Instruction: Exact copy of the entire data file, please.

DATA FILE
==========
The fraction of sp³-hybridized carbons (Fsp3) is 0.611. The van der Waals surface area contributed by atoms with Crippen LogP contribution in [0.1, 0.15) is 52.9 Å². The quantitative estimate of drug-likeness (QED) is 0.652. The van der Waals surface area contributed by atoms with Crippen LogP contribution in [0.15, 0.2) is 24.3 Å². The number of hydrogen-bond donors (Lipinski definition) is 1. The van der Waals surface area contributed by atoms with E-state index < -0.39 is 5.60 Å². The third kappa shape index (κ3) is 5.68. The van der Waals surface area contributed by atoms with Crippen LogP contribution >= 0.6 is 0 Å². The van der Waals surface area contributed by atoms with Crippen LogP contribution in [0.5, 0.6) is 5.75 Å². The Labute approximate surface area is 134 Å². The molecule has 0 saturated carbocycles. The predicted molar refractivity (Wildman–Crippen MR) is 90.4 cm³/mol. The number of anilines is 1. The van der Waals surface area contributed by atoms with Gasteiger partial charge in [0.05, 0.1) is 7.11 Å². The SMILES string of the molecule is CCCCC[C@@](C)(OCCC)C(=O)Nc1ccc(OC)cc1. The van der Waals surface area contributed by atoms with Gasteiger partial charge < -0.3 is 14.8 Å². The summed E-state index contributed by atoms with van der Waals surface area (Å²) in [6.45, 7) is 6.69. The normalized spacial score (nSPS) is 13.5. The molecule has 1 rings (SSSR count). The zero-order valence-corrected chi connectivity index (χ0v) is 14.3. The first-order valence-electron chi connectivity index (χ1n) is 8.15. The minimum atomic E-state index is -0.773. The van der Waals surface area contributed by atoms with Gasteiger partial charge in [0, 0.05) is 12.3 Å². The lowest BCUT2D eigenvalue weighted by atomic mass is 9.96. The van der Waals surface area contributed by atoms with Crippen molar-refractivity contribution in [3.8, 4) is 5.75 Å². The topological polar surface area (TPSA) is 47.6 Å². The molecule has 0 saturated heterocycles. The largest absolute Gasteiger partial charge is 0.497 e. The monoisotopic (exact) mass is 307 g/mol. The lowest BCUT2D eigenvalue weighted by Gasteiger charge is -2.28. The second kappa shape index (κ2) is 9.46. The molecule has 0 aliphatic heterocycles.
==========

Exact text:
The fraction of sp³-hybridized carbons (Fsp3) is 0.611. The van der Waals surface area contributed by atoms with Crippen LogP contribution in [0.1, 0.15) is 52.9 Å². The quantitative estimate of drug-likeness (QED) is 0.652. The van der Waals surface area contributed by atoms with Crippen LogP contribution in [0.15, 0.2) is 24.3 Å². The number of hydrogen-bond donors (Lipinski definition) is 1. The van der Waals surface area contributed by atoms with E-state index < -0.39 is 5.60 Å². The third kappa shape index (κ3) is 5.68. The van der Waals surface area contributed by atoms with Crippen LogP contribution >= 0.6 is 0 Å². The van der Waals surface area contributed by atoms with Crippen LogP contribution in [0.5, 0.6) is 5.75 Å². The Labute approximate surface area is 134 Å². The molecule has 0 saturated carbocycles. The predicted molar refractivity (Wildman–Crippen MR) is 90.4 cm³/mol. The number of anilines is 1. The van der Waals surface area contributed by atoms with Gasteiger partial charge in [0.05, 0.1) is 7.11 Å². The SMILES string of the molecule is CCCCC[C@@](C)(OCCC)C(=O)Nc1ccc(OC)cc1. The van der Waals surface area contributed by atoms with Gasteiger partial charge < -0.3 is 14.8 Å². The summed E-state index contributed by atoms with van der Waals surface area (Å²) in [6.45, 7) is 6.69. The normalized spacial score (nSPS) is 13.5. The molecule has 1 rings (SSSR count). The zero-order valence-corrected chi connectivity index (χ0v) is 14.3. The first-order valence-electron chi connectivity index (χ1n) is 8.15. The minimum atomic E-state index is -0.773. The van der Waals surface area contributed by atoms with Gasteiger partial charge in [0, 0.05) is 12.3 Å². The lowest BCUT2D eigenvalue weighted by atomic mass is 9.96. The van der Waals surface area contributed by atoms with Crippen molar-refractivity contribution in [3.8, 4) is 5.75 Å². The topological polar surface area (TPSA) is 47.6 Å². The molecule has 0 saturated heterocycles. The largest absolute Gasteiger partial charge is 0.497 e. The monoisotopic (exact) mass is 307 g/mol. The lowest BCUT2D eigenvalue weighted by Gasteiger charge is -2.28. The second kappa shape index (κ2) is 9.46. The molecule has 0 aliphatic heterocycles.